Sandwiched between Ladies vs. Ricky Bahl and Don 2, Son of Pakistan, which opened on December 16, and was directed by Jarrar Rizvi, has a one week window to make its mark in the box office. With a total domestic screen count of 17, the film has to seize over three million rupees per screen to just to break even — Good luck with that!
Son of Pakistan is a haphazardly paced, pro-Pakistan propaganda action movie. It features a pool of thinly interlaced plotlines that quixotically converge into a screen-mess and features a smattering of actors who seem to have no idea what they’re doing in the film in the first place.
Somewhere in the middle of the first act, Meera, who plays a homebound wife, responds to her on-screen husband (Alam Khan):Prem Singh Ka Aana Bohat Khusi Ki Baat Hai, without a proffer of khushi or interest – a mode of expression she’s professional enough to maintain throughout the two and a half-hour running time.
Prem Singh is Ghulam Mohiyuddin, an Indian Sikh visiting Pakistan on a pilgrimage with his wife (Sila Hussain, a lonesome saving grace), and apart from raising some in-your-face opinions about forging Indo-Pak friendship, a song-and-dance number (a half-decent one at that) and an insipid action set-piece he has little relevance in the film. But he’s not the only character suffering from superficiality. There’s Babar Ali too.
Aliis Abu Zahid, a Muslim extremist, does the usual fundamentalist bit. He initiates a bomb-threat, rolls off a few extremist lines and ticks off the usual terrorist checklist. He eventually finds salvation when his body is riddled with bullets at the film’s overblown climax.
Abu Zahid’s on-the-field guy, Jibran (Babrik Shah) and his risqué gal-pal Maria (Asheeta), are both crack-shot assailants, who, between romantic songs, find time to target practice on Rooh-Afza-like pet bottles that had their stickers hastily torn out. The couple’s bravado is evident from the fact that they hone their skills in public places in broad daylight.
You can almost see Son boiling down to a climax a full hour before the interval, but we’ve still to stumble into less relevant side stories. One has Laila Zuberi as a UNO officer, and another is about an undercover CID-cum-tourist guide (the late) Bilal Khan and his newly wed Laila.
It’s painfully evident that Son is a byproduct of substandard, worn-out film-making ideals slapped over a hastily undercooked screenplay by Muhammad Tariq. The theme, marketed as a gesture of open-minded nationalism, screams “bloody murder” on almost everything under the sun. But alas, the scream itself is a thinly disguised ruse to cash the “I am a patriot and hear me roar” bit.
Judging from the film’s lackluster audience turnout, people just ain’t buying into it.This sensationalism might have been a better fodder for, say, Khuda Kay Liye, Bol or even Ram Chand Pakistani — at least they had their storyline in place.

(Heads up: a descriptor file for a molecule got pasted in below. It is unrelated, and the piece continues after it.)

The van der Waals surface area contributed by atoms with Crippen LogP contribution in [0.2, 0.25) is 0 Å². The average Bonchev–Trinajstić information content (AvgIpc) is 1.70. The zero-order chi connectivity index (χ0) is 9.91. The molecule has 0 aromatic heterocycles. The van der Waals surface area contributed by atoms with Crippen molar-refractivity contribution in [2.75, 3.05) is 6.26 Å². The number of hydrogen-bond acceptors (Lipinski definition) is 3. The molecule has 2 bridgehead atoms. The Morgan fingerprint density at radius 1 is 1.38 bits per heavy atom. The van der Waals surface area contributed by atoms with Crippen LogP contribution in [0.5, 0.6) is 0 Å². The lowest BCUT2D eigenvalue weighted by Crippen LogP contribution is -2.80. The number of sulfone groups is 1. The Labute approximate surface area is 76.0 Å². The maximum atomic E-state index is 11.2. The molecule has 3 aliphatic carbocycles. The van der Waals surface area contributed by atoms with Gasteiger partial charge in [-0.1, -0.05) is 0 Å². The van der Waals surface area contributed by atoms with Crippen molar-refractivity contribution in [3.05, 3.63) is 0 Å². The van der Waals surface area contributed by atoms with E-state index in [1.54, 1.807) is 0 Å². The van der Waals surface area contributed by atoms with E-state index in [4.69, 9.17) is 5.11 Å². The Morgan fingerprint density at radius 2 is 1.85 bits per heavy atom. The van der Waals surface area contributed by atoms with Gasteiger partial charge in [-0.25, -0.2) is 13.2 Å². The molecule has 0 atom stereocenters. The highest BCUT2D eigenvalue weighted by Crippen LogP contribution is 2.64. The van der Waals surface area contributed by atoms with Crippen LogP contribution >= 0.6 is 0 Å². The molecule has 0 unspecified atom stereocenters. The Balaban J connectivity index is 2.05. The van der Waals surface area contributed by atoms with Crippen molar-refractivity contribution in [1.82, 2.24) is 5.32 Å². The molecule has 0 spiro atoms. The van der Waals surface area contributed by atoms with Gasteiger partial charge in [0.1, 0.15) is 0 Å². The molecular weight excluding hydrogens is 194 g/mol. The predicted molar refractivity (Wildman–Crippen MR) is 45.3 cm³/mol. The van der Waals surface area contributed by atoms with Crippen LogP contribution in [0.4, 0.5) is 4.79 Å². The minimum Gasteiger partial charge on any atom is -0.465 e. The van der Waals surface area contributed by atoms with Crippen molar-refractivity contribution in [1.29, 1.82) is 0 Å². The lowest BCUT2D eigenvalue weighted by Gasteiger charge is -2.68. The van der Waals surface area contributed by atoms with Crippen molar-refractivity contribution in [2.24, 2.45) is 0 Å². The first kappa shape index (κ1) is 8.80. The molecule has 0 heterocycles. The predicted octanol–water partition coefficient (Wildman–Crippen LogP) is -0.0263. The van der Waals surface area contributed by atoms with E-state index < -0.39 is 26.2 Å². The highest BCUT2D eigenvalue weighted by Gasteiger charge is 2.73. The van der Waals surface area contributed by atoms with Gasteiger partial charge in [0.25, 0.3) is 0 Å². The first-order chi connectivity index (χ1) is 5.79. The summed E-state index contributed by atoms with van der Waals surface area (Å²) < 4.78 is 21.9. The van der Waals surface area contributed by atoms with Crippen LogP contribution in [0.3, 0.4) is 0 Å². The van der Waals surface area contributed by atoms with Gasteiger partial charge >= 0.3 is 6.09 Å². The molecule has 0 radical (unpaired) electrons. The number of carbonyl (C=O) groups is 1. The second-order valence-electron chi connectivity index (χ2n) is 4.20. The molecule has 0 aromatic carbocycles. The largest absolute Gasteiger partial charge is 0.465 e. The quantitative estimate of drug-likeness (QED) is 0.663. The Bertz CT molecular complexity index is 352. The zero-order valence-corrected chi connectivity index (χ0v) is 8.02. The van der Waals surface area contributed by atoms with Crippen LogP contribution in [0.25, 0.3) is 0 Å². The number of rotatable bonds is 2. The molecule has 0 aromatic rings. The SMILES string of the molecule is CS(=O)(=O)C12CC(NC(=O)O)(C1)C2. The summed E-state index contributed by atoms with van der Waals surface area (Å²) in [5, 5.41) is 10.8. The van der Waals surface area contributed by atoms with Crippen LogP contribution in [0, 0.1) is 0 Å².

Son, costing more than Rs. 35 million to make, had its production delayed by four years, and it shows. It is a common film writing practice to break down a movie into three acts: the first act, introduces characters, the second act plays out the plot and the third act works out the climax. By intermission, I was scratching my head trying to determine if we were actually in the second act.
At every instance, the film makers tried to rationalize their overabundance of actors by staging scenes where an actor would “act” as if he was the lead.
This stark indecision creates a narrative jolt that’s amplified by the cast’s universally amateurish performance.
As Son’s world falls all around itself, it finds uncharacteristic salvation in the music of Naveed Wajid Ali Nashad.
“Bhangara Panjabi”, performed by Saima Jahan, Ameer Ali, Nadeem Abbas and Amir Ghulam Ali is a pepped-up number, which strikes a subliminal chord of having heard it before.
Ahmed Jahanzeb voices “Kali Kali Teri Aankhen”, an eclectic mix of pop and filmi melody that sounded good on the big screen. The title Song of Pakistan, performed by Ameer Ali, plays like an old Junaid Jamshed song.
I called Rizvi the next day after the screening and he expressed his frustrations with the Pakistani film industry.
“It’s the Indian films,” he said. “I am not saying they shouldn’t be imported — it’s just that their frequency should be brought down to just one movie a month. Bollywood movies are hurting our industry.”
Rizvi’s argument is well-founded to some extent. Having spoken to several distributors many times the reply I get is always that movies require big budgets of about Rs. 30 – 40 million, marquee actors, and above all that they need to generate revenue.
On the whole the movie is surprisingly family friendly, and at the very least entertaining — but not in the way filmmakers would’ve wanted.
Mohammad Kamran Jawaid is an avid film buff, critic and motion picture consultant. He is the resident film critic at Images on Sunday, for which he writes a column titled “Animadversion.”